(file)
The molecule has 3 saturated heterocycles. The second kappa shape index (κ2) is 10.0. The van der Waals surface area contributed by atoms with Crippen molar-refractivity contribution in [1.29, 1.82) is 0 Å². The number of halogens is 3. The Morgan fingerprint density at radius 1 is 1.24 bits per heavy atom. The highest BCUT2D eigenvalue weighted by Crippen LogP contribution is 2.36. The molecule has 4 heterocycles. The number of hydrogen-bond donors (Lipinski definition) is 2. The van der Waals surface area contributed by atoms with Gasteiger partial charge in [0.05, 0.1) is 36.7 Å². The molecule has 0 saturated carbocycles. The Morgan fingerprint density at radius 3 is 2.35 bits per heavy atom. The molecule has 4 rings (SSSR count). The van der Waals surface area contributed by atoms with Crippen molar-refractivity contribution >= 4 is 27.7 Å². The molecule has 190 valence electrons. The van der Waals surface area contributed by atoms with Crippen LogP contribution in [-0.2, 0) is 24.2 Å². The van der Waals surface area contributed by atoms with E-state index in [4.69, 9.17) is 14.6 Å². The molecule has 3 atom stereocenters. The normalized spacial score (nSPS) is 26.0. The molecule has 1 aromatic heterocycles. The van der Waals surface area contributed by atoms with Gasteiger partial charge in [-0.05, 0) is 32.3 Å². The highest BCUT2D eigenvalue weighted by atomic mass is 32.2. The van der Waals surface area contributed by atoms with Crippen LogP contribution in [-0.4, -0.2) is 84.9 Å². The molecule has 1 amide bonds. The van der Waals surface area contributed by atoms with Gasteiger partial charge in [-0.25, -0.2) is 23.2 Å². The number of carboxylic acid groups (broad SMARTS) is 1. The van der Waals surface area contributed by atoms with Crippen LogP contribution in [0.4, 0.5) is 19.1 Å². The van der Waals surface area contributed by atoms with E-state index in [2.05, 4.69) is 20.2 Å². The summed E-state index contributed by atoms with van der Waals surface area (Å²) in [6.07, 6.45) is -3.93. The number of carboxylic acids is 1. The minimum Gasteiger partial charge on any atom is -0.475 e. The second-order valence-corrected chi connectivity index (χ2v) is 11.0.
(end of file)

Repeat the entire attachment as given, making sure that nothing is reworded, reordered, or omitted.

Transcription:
The molecule has 3 saturated heterocycles. The second kappa shape index (κ2) is 10.0. The van der Waals surface area contributed by atoms with Crippen molar-refractivity contribution in [1.29, 1.82) is 0 Å². The number of halogens is 3. The Morgan fingerprint density at radius 1 is 1.24 bits per heavy atom. The highest BCUT2D eigenvalue weighted by Crippen LogP contribution is 2.36. The molecule has 4 heterocycles. The number of hydrogen-bond donors (Lipinski definition) is 2. The van der Waals surface area contributed by atoms with Gasteiger partial charge in [0.05, 0.1) is 36.7 Å². The molecule has 0 saturated carbocycles. The Morgan fingerprint density at radius 3 is 2.35 bits per heavy atom. The molecule has 4 rings (SSSR count). The van der Waals surface area contributed by atoms with Crippen molar-refractivity contribution >= 4 is 27.7 Å². The molecule has 190 valence electrons. The van der Waals surface area contributed by atoms with Crippen LogP contribution in [-0.2, 0) is 24.2 Å². The van der Waals surface area contributed by atoms with E-state index in [4.69, 9.17) is 14.6 Å². The molecule has 3 atom stereocenters. The normalized spacial score (nSPS) is 26.0. The molecule has 1 aromatic heterocycles. The van der Waals surface area contributed by atoms with Gasteiger partial charge in [-0.05, 0) is 32.3 Å². The highest BCUT2D eigenvalue weighted by atomic mass is 32.2. The van der Waals surface area contributed by atoms with Crippen LogP contribution in [-0.4, -0.2) is 84.9 Å². The molecule has 1 amide bonds. The van der Waals surface area contributed by atoms with Gasteiger partial charge in [-0.25, -0.2) is 23.2 Å². The number of carboxylic acid groups (broad SMARTS) is 1. The van der Waals surface area contributed by atoms with Crippen LogP contribution in [0.4, 0.5) is 19.1 Å². The van der Waals surface area contributed by atoms with E-state index in [2.05, 4.69) is 20.2 Å². The summed E-state index contributed by atoms with van der Waals surface area (Å²) in [6.07, 6.45) is -3.93. The number of carboxylic acids is 1. The minimum Gasteiger partial charge on any atom is -0.475 e. The second-order valence-corrected chi connectivity index (χ2v) is 11.0.